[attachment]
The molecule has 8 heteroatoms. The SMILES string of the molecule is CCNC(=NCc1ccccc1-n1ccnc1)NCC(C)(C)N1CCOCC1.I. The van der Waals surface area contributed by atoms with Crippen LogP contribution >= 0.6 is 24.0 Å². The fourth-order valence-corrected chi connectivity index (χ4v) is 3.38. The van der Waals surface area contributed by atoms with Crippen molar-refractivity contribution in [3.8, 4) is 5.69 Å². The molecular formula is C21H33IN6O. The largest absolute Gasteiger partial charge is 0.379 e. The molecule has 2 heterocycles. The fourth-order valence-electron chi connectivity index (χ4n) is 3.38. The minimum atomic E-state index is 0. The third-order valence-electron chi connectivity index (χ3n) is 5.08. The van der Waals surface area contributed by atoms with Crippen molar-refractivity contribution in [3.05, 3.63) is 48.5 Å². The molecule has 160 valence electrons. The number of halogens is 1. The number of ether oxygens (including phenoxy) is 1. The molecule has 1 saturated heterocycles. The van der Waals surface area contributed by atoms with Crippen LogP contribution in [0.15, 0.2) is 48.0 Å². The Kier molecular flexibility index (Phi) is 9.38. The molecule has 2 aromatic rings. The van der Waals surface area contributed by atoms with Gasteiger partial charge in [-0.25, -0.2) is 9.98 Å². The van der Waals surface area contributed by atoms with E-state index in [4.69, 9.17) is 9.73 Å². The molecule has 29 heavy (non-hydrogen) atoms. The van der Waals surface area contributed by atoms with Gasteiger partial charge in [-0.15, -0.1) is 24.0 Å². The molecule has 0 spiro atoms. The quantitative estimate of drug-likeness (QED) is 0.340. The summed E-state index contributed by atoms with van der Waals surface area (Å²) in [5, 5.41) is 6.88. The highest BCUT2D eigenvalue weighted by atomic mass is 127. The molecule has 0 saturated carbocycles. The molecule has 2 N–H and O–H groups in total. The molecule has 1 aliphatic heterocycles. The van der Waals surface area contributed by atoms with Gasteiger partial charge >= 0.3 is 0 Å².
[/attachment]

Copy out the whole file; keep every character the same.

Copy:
The molecule has 8 heteroatoms. The SMILES string of the molecule is CCNC(=NCc1ccccc1-n1ccnc1)NCC(C)(C)N1CCOCC1.I. The van der Waals surface area contributed by atoms with Crippen LogP contribution >= 0.6 is 24.0 Å². The fourth-order valence-corrected chi connectivity index (χ4v) is 3.38. The van der Waals surface area contributed by atoms with Crippen molar-refractivity contribution in [3.8, 4) is 5.69 Å². The molecular formula is C21H33IN6O. The largest absolute Gasteiger partial charge is 0.379 e. The molecule has 2 heterocycles. The fourth-order valence-electron chi connectivity index (χ4n) is 3.38. The minimum atomic E-state index is 0. The third-order valence-electron chi connectivity index (χ3n) is 5.08. The van der Waals surface area contributed by atoms with Crippen molar-refractivity contribution in [3.05, 3.63) is 48.5 Å². The molecule has 160 valence electrons. The number of halogens is 1. The number of ether oxygens (including phenoxy) is 1. The molecule has 1 saturated heterocycles. The van der Waals surface area contributed by atoms with Crippen LogP contribution in [0.15, 0.2) is 48.0 Å². The Kier molecular flexibility index (Phi) is 9.38. The molecule has 2 aromatic rings. The van der Waals surface area contributed by atoms with Gasteiger partial charge in [-0.25, -0.2) is 9.98 Å². The van der Waals surface area contributed by atoms with E-state index in [4.69, 9.17) is 9.73 Å². The molecule has 29 heavy (non-hydrogen) atoms. The van der Waals surface area contributed by atoms with Gasteiger partial charge in [-0.15, -0.1) is 24.0 Å². The molecule has 0 spiro atoms. The quantitative estimate of drug-likeness (QED) is 0.340. The summed E-state index contributed by atoms with van der Waals surface area (Å²) in [5, 5.41) is 6.88. The highest BCUT2D eigenvalue weighted by atomic mass is 127. The molecule has 0 saturated carbocycles. The molecule has 2 N–H and O–H groups in total. The molecule has 1 aliphatic heterocycles. The van der Waals surface area contributed by atoms with Gasteiger partial charge >= 0.3 is 0 Å².